Width:     3/8"    core I.D.:  7/16"

Electric Motor

A.C. Synchronous Motor, Type RWC 2510, Volts: 110, Cycles: 60, R.P.M. 1800. No. 1015237, Watts: 9, Torque: 0.3 In. Oz., The Holtzer-Cabot Electric Co., Boston, Mass, U.S.A.
The worm gear reduces the speed by 15X i.e. 1800 RPM / 15 = 120 RPM or 8.333 ms per character.

Type Wheel

Mounts using two screws about 9/16" c-c.  The hole in the panel behind the type wheel is 1.45" dia.  There is a print hammer under the paper tape the snaps up to print the character.  The hammer

Solenoid

There is a solenoid on the back side related to driving the print hammer. 

Big Cap

Marked: 100295, VC429A, 1 MFD  220 VAC
Related to the motor.

Missing Component

Most likley an A.C. power line filter, see Electrical below.
If you know what's missing please let me know.

Electrical

The rear terminal strip is NOT connected to the front terminal strip.

Rear Terminal Strip (Motor)

The bottom three terminals are used.  The On-Off switch connects to the upper two terminals and the motor to the lower two terminals.  The cut wires are colored:
Black - upper terminal - A.C. Line
White - lower terminal - A.C. Line
Green - connects to the terminal strip mounting screw - chassis ground
The missing component may be a power line filter??

Front Terminal Strip (Solenoid)

Only the bottom two terminals are used.  They go to the solenoid which has it's two coils wired in series.  Resistance is 204 Ohms.  20 Volts (100 ma) will operate the solenoid.

Operation Description

[from "History of Telegraphy from the Teletype Museum"; Ransom D. Slayton, Consultant;1983]
"203. There was always the push to develop lower cost units for simpler systems. One such system was the Model 36 Monopulse.

"204. This operated much like some early stock tickers, with the line signal being an OPEN interval during which sending and receiving devices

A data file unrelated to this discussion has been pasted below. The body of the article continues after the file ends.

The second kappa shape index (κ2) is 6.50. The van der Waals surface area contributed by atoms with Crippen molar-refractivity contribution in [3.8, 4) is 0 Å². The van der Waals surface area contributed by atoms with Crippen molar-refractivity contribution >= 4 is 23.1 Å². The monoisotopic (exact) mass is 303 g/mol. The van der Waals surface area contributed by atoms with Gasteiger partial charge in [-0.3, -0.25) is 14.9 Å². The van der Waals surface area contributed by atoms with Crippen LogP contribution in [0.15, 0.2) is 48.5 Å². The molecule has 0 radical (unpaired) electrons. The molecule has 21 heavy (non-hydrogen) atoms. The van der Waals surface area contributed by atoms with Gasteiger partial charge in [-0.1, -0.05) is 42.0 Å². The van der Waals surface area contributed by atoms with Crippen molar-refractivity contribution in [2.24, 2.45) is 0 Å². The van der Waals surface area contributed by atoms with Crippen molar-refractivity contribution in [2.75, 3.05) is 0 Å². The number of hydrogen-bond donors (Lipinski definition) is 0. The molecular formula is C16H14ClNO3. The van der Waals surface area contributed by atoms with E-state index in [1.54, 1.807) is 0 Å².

rotated until the proper point was reached for printing the desired character. the Keyboard, at the left here, had its Keys mounted in a
circle, which was non-standard and took a bit of training by the operator. The sending contact was opened by depressing a key, and remained open until the selecting arm reached that key after leaving its rest of STOP position.

"205. Meanwhile, the selecting arm at the receiving Printer was similarly seeking the printing point. When the line closed, it was there, so the
printing hammer struck the rotating type wheel, printing the character. The Printer type wheel was inked, much as the old BLUE and GREEN code printers had been. The inking roller can be seen at the top of the printer, with the type wheel under it. then comes the printing tape, the supply roll of which is at the bottom. The printing hammer is just under the tape and print wheel, and moves upward to cause printing. The system was very simple and therefore low cost, but only a limited number were made. "
The early Baudot teleprinters held the selector with an electromagnet and at the start of a character released it allowing the selector to rotate.  It makes sense that this printer used a very similar technique, except here the circle is divided into 26 letters and 9 numbers (letter O doubles as the number zero).  The time when there's no current determines which character is going to be printed.  When the line is again connected the electromagnet is activated (causing the print hammer to strike) and when the transmitter and printer get to top dead center the rotation stops, ready for the next character.

Patents

Receiver

2249040 Printing Telegraph Apparatus, Louis M. Potts (Teletype Corp), Jul 15, 1941, 178/35 -
Monopulse  M36 patent 2249040 Printing Telegraph Apparatus
2367427 Telegraph Transmission System, Louis M. Potts (Teletype Corp), Jan 16 1945, 178/17A ; 178/17R  -

Transmitter

2173147 Telegraph Trnasmitter, Walter J. Zenner (Teletype Corp), Sep 19 1939, 178/79 ; 178/33R; 370/305 -

2219904 Telegraph Transmitter, Louis M. Potts (Teletype Corp) October 29, 1940, 178/79 ; 178/33A; 178/33MP -
Patent 2219904

 Related

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Links

Antique Wireless Association (AWA) -

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page created 17 Nov 2009.